Suman Pathak, CPI(M), made a special mention demanding repair and maintenance of the National Highways 55, 31 and 31A. He said the NH 55 connects the Darjeeling hill area to the rest of the country. Darjeeling is famous for tourism and tea industry. But it is unfortunate that the condition of such an important national highway is pitiable and left uncared for long. He urged the government to make it a two-lane highway and take care of its maintenance in view of the increasing number of tourists visiting Darjeeling.


The condition of NH 31 and 31A is also pitiable. These highways connect the North East Sikkim and pass along the Teesta river. Often the vehicles passing over this river fall into it. Many accidents are taking place there. Rafting is necessary in order to rescue the drowning alive or fish out dead bodies. The government must come forward to form rafting groups, give them proper training, and give all facilities for rafting as a sport. The NH 31A got damaged due to an NHPC project. So the NHPC must be instructed that the work of this project must be undertaken without damaging the said highway.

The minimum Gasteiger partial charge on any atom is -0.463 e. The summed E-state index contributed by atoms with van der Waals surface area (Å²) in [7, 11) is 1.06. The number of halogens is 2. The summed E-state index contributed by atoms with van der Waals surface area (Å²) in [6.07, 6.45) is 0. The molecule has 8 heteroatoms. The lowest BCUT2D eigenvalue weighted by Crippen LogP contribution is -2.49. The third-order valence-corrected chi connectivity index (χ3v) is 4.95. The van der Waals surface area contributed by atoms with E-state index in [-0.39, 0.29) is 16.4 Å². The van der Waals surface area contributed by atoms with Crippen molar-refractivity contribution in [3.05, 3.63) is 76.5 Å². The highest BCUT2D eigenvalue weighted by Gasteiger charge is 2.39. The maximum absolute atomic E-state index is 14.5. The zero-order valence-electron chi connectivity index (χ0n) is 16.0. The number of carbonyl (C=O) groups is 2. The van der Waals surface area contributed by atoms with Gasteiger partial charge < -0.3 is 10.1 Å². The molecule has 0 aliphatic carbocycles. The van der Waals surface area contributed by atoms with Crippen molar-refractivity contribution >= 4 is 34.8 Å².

In Rajya Sabha, Moinul Hassan spoke on sale of spurious drugs in the country. He said nearly 30 percent of the medicines sold in the country are spurious. The trade in such drugs is worth a staggering Rs 4000 crore. Delhi has earned a dubious distinction in this regard and downtown markets in New Delhi are the major hubs of this trade. But the government is helpless before the onslaught of spurious drugs, and authorities are turning a blind eye to this racket. Pubic health system is in a shambles. There is no proper study of what the drug inspectors are doing and how many inspectors are needed. India’s reputation as a haven for spurious drugs and as an exporter of substandard medicines will adversely affect the growth of our pharma sector. He urged the government to weed out the fake drug manufacturing units, increase the number of drug testing units and use media to alert the people. He also demanded exemplary punishment to the culprits.